A night to learn from failure
Lia Patricia Hernández, who is Panamanian, believes that before being successful, you first have to fail and try over and over again.
To replicate this message countless times, Hernández organizes since December 2014 a monthly space in Panama for entrepreneurs to share in 10 minutes what obstacles they have found on their way to moving their business forward.
This space is called FuckUp Nights, an initiative that has been held more than 25 times in Panama, which is no more than “a night to learn from failure,” Hernández, who is a lawyer and founder of the Panamanian Institute of Law and New Technologies, explains. This organization supports FuckUp Nights in the country with a cooperation agreement with the National Secretariat of Science, Technology, and Innovation (SENACYT) to promote a culture of entrepreneurship in Panama.
FuckUp Nights is a worldwide movement that was born five years ago in Mexico City. A group of friends was meeting in the backyard of a house talking about negative experiences they’d had in their different activities, whether professional, entrepreneurial, or personal, and that is where the idea was born to hold discussions in which people could talk about the failures, mistakes, and screw ups they had in their businesses to tell them to other people and break that barrier or taboo that people have about failure, since in many events we talk about good and positive things but we never talk about the negative side and the problems that we’ve had to face to become successful people.
Since then, FuckUp Nights is held in all five continents, 56 countries and 209 cities. FuckUp Nights is even being held in 35 languages. FuckUp Nights tends to be an event that is not large scale or where crowds of people attend because people are not used to talking about their failures in public. Panamanian society is very conservative regarding this. Therefore, we try to make the event small for the person to be able to open up and talk without any type of embarrassment, shame, or shyness about their experiences so that the public can also ask questions. We try to make it a very interactive session between the speakers and the audience, and promote networking among participants.
FuckUp Nights has a talk show format, similar to other initiatives such as TED Talks and PechaKucha. According to the international FuckUp Nights manual, every presentation must last 7 minutes, but in the Panamanian format it has been proposed that they take 10 minutes each, based on a presentation with 10 slides. Three entrepreneurs are invited to share their experiences, and after each presentation there will be a break for the participants to drink something and talk among themselves.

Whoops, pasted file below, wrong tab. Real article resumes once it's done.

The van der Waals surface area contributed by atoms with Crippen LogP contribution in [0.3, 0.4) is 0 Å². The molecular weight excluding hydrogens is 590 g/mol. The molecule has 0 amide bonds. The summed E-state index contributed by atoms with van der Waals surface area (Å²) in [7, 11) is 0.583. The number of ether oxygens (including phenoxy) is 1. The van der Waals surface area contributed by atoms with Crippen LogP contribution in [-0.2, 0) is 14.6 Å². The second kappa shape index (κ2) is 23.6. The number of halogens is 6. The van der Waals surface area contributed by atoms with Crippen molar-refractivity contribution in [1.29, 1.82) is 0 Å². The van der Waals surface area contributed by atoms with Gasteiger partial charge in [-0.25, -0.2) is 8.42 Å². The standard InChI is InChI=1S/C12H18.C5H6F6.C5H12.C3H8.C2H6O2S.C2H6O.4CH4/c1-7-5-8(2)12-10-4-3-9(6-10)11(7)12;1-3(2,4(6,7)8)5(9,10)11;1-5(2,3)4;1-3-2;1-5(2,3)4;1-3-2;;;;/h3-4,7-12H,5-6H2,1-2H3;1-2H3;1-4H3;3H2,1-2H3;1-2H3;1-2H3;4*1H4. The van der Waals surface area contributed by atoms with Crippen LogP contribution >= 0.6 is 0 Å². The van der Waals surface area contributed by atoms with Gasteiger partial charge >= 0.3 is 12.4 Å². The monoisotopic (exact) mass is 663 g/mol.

How would you describe the FuckUp Nights Panama experience?
I’ve had a lot of fuckups, even as an organizer. I’ve had fuckups like not being able to find a place to hold the event. In Panama there are not many places with spaces adapted for an event with 100 participants, and if there are, they are not in an accessible location.
We’ve also had fuckups with other issues, like partners who have left because they didn’t trust the project or they don’t see it as profitable, and we’ve also had volunteers who come and go. There always has to be people who believe in this and who want to give their contribution.
In order to reach the 28th edition, many things have happened, more positive than negative, but I’ve also had, fuckups, therefore, the FuckUp Nights movement has not been easy. The most positive has been to have the support of people who have selflessly helped us; even people who have media exposure in Panamanian media that I have called and said I want your help being a speaker, and they have happily come to help. I have also asked them for sponsorship and they have done it and not everyone does that, so I will always be grateful to those former speakers and former sponsors that have supported in one way or another so that FuckUp Nights can continue.
Which are the most frequent fuckups?
The most common experiences that entrepreneurs have is to not trust in lawyers, and not wanting to receive legal counsel to create a partnership agreement. The most common mistake is having legal issues.
I have also heard about entrepreneurs who have had obstacles along the way to get to where they are now because often times they have been discriminated based on their gender, social status, and even their ethnicity, and in spite of all that they have moved forward and now they are doing well.
What is the main mission of FuckUp Nights?
The main idea of FuckUp Nights is to show that we can also learn from mistakes, and that it is not only a saying but a reality. The speaker talks about all the bad things that happened to him, what mistakes he made, and also about how well he is doing now; then, it is possible that if a certain mistake happened to him it can also happen to you.
Many times FuckUp Nights can serve as therapy and it helps people move forward. There are no therapists for work or entrepreneurship issues but there are people who have been through the same experiences you have and who can tell you what to do. Not everyone functions in the same way, but it is always good to have support from people who, just like you, have gone through a similar situation.
What is the secret to achieving a successful undertaking?
I think that the key for a successful undertaking is to keep walking until you can find or achieve your objective.’ In this road, you will find many obstacles and make many mistakes. You will screw up, you will have a fuckup, but in the end you will reach your goal. I recently heard a phrase that said life is like a bicycle: if you want to reach your objective you have to keepcycling, you can’t stop because you found an obstacle along the way, you have to keep moving on and fighting for what you want.